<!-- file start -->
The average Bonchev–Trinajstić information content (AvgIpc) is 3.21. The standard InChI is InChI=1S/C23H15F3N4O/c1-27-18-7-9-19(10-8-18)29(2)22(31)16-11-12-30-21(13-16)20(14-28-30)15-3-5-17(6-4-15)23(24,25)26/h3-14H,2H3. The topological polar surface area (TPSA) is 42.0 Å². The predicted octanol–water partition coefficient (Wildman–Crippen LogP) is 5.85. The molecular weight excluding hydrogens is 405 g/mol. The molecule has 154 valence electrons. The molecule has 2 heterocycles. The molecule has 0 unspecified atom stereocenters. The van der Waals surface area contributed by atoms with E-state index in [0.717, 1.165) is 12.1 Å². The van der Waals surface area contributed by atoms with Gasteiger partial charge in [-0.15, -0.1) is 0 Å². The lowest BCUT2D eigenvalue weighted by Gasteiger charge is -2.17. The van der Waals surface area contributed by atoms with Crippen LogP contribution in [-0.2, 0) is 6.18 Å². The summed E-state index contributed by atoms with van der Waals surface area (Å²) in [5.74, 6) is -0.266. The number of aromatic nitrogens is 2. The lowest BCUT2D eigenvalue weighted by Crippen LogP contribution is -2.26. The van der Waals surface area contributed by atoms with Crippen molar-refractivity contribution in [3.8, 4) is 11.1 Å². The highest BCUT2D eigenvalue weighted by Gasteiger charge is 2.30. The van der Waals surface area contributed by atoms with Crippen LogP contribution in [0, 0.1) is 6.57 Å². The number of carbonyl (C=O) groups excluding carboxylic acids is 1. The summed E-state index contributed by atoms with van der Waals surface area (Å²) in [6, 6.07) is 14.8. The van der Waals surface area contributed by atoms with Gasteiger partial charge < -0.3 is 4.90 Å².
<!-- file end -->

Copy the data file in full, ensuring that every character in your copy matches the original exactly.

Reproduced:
The average Bonchev–Trinajstić information content (AvgIpc) is 3.21. The standard InChI is InChI=1S/C23H15F3N4O/c1-27-18-7-9-19(10-8-18)29(2)22(31)16-11-12-30-21(13-16)20(14-28-30)15-3-5-17(6-4-15)23(24,25)26/h3-14H,2H3. The topological polar surface area (TPSA) is 42.0 Å². The predicted octanol–water partition coefficient (Wildman–Crippen LogP) is 5.85. The molecular weight excluding hydrogens is 405 g/mol. The molecule has 154 valence electrons. The molecule has 2 heterocycles. The molecule has 0 unspecified atom stereocenters. The van der Waals surface area contributed by atoms with E-state index in [0.717, 1.165) is 12.1 Å². The van der Waals surface area contributed by atoms with Gasteiger partial charge in [-0.15, -0.1) is 0 Å². The lowest BCUT2D eigenvalue weighted by Gasteiger charge is -2.17. The van der Waals surface area contributed by atoms with Crippen LogP contribution in [-0.2, 0) is 6.18 Å². The summed E-state index contributed by atoms with van der Waals surface area (Å²) in [5.74, 6) is -0.266. The number of aromatic nitrogens is 2. The lowest BCUT2D eigenvalue weighted by Crippen LogP contribution is -2.26. The van der Waals surface area contributed by atoms with Crippen molar-refractivity contribution in [3.8, 4) is 11.1 Å². The highest BCUT2D eigenvalue weighted by Gasteiger charge is 2.30. The van der Waals surface area contributed by atoms with Crippen LogP contribution in [0, 0.1) is 6.57 Å². The number of carbonyl (C=O) groups excluding carboxylic acids is 1. The summed E-state index contributed by atoms with van der Waals surface area (Å²) in [6, 6.07) is 14.8. The van der Waals surface area contributed by atoms with Gasteiger partial charge < -0.3 is 4.90 Å².